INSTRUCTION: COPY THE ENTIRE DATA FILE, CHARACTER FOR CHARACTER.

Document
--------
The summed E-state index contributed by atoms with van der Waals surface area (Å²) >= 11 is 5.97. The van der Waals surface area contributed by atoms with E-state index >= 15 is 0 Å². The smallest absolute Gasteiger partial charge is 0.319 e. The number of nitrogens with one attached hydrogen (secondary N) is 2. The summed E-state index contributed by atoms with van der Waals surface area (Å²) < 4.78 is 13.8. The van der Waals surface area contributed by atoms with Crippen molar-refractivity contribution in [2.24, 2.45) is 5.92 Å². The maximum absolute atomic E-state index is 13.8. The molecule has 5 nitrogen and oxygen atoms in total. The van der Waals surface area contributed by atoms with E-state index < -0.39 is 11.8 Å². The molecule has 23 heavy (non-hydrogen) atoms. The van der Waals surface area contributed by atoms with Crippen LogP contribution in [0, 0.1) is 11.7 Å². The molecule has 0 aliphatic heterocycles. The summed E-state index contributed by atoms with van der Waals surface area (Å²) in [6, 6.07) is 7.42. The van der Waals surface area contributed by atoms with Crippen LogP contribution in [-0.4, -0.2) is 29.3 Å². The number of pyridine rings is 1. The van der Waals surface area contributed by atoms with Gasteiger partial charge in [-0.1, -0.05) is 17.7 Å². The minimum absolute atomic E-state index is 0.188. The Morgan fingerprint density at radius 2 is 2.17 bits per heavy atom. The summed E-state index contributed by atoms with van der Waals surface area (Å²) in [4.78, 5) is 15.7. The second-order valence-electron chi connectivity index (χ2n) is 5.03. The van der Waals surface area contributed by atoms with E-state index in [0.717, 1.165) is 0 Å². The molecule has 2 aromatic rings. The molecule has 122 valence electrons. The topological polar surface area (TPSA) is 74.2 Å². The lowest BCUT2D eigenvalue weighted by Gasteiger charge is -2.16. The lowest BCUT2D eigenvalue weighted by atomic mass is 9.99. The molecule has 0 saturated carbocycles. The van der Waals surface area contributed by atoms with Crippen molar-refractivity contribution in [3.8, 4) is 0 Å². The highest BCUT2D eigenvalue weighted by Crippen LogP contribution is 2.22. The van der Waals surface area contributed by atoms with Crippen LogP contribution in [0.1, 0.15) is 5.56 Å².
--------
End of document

The summed E-state index contributed by atoms with van der Waals surface area (Å²) >= 11 is 5.97. The van der Waals surface area contributed by atoms with E-state index >= 15 is 0 Å². The smallest absolute Gasteiger partial charge is 0.319 e. The number of nitrogens with one attached hydrogen (secondary N) is 2. The summed E-state index contributed by atoms with van der Waals surface area (Å²) < 4.78 is 13.8. The van der Waals surface area contributed by atoms with Crippen molar-refractivity contribution in [2.24, 2.45) is 5.92 Å². The maximum absolute atomic E-state index is 13.8. The molecule has 5 nitrogen and oxygen atoms in total. The van der Waals surface area contributed by atoms with E-state index < -0.39 is 11.8 Å². The molecule has 23 heavy (non-hydrogen) atoms. The van der Waals surface area contributed by atoms with Crippen LogP contribution in [0, 0.1) is 11.7 Å². The molecule has 0 aliphatic heterocycles. The summed E-state index contributed by atoms with van der Waals surface area (Å²) in [6, 6.07) is 7.42. The van der Waals surface area contributed by atoms with Crippen LogP contribution in [-0.4, -0.2) is 29.3 Å². The number of pyridine rings is 1. The van der Waals surface area contributed by atoms with Gasteiger partial charge in [-0.1, -0.05) is 17.7 Å². The minimum absolute atomic E-state index is 0.188. The Morgan fingerprint density at radius 2 is 2.17 bits per heavy atom. The summed E-state index contributed by atoms with van der Waals surface area (Å²) in [4.78, 5) is 15.7. The second-order valence-electron chi connectivity index (χ2n) is 5.03. The van der Waals surface area contributed by atoms with E-state index in [0.717, 1.165) is 0 Å². The molecule has 2 aromatic rings. The molecule has 122 valence electrons. The topological polar surface area (TPSA) is 74.2 Å². The lowest BCUT2D eigenvalue weighted by Gasteiger charge is -2.16. The lowest BCUT2D eigenvalue weighted by atomic mass is 9.99. The molecule has 0 saturated carbocycles. The van der Waals surface area contributed by atoms with Crippen molar-refractivity contribution in [3.8, 4) is 0 Å². The highest BCUT2D eigenvalue weighted by Crippen LogP contribution is 2.22. The van der Waals surface area contributed by atoms with Crippen LogP contribution in [0.1, 0.15) is 5.56 Å².